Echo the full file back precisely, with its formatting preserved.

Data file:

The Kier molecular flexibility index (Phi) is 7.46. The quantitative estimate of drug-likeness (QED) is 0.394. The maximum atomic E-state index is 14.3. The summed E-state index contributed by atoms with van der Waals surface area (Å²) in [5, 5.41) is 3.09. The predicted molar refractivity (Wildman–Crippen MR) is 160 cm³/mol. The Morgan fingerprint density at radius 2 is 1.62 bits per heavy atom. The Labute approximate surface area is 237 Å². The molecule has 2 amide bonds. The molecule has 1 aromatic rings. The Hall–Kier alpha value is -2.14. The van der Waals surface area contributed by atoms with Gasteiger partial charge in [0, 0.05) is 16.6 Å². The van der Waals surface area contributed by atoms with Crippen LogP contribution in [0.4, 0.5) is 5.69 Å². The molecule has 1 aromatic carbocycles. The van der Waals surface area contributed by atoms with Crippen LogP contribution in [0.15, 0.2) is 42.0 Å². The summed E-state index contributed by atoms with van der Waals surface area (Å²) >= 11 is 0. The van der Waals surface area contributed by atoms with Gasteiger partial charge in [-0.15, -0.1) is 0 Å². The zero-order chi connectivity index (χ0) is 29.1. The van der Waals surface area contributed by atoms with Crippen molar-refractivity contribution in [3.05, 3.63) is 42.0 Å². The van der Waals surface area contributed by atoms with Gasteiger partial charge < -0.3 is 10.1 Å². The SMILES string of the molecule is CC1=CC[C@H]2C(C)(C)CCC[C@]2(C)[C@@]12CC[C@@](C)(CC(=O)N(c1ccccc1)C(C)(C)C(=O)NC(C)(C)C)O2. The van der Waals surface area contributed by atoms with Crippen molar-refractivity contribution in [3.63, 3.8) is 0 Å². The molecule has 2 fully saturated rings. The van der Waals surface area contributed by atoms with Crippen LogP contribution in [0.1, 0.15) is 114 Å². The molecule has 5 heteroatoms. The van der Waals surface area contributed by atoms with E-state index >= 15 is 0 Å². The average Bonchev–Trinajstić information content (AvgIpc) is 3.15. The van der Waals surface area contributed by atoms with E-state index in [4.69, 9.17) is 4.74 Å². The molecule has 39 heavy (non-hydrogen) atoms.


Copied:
The Kier molecular flexibility index (Phi) is 7.46. The quantitative estimate of drug-likeness (QED) is 0.394. The maximum atomic E-state index is 14.3. The summed E-state index contributed by atoms with van der Waals surface area (Å²) in [5, 5.41) is 3.09. The predicted molar refractivity (Wildman–Crippen MR) is 160 cm³/mol. The Morgan fingerprint density at radius 2 is 1.62 bits per heavy atom. The Labute approximate surface area is 237 Å². The molecule has 2 amide bonds. The molecule has 1 aromatic rings. The Hall–Kier alpha value is -2.14. The van der Waals surface area contributed by atoms with Gasteiger partial charge in [0, 0.05) is 16.6 Å². The van der Waals surface area contributed by atoms with Crippen LogP contribution in [0.4, 0.5) is 5.69 Å². The molecule has 1 aromatic carbocycles. The van der Waals surface area contributed by atoms with Crippen LogP contribution in [0.15, 0.2) is 42.0 Å². The summed E-state index contributed by atoms with van der Waals surface area (Å²) >= 11 is 0. The van der Waals surface area contributed by atoms with Gasteiger partial charge in [-0.15, -0.1) is 0 Å². The zero-order chi connectivity index (χ0) is 29.1. The van der Waals surface area contributed by atoms with Crippen molar-refractivity contribution in [3.05, 3.63) is 42.0 Å². The van der Waals surface area contributed by atoms with Gasteiger partial charge < -0.3 is 10.1 Å². The SMILES string of the molecule is CC1=CC[C@H]2C(C)(C)CCC[C@]2(C)[C@@]12CC[C@@](C)(CC(=O)N(c1ccccc1)C(C)(C)C(=O)NC(C)(C)C)O2. The van der Waals surface area contributed by atoms with Crippen molar-refractivity contribution in [3.63, 3.8) is 0 Å². The molecule has 2 fully saturated rings. The van der Waals surface area contributed by atoms with Crippen LogP contribution in [0.1, 0.15) is 114 Å². The molecule has 5 heteroatoms. The van der Waals surface area contributed by atoms with E-state index >= 15 is 0 Å². The average Bonchev–Trinajstić information content (AvgIpc) is 3.15. The van der Waals surface area contributed by atoms with E-state index in [4.69, 9.17) is 4.74 Å². The molecule has 39 heavy (non-hydrogen) atoms.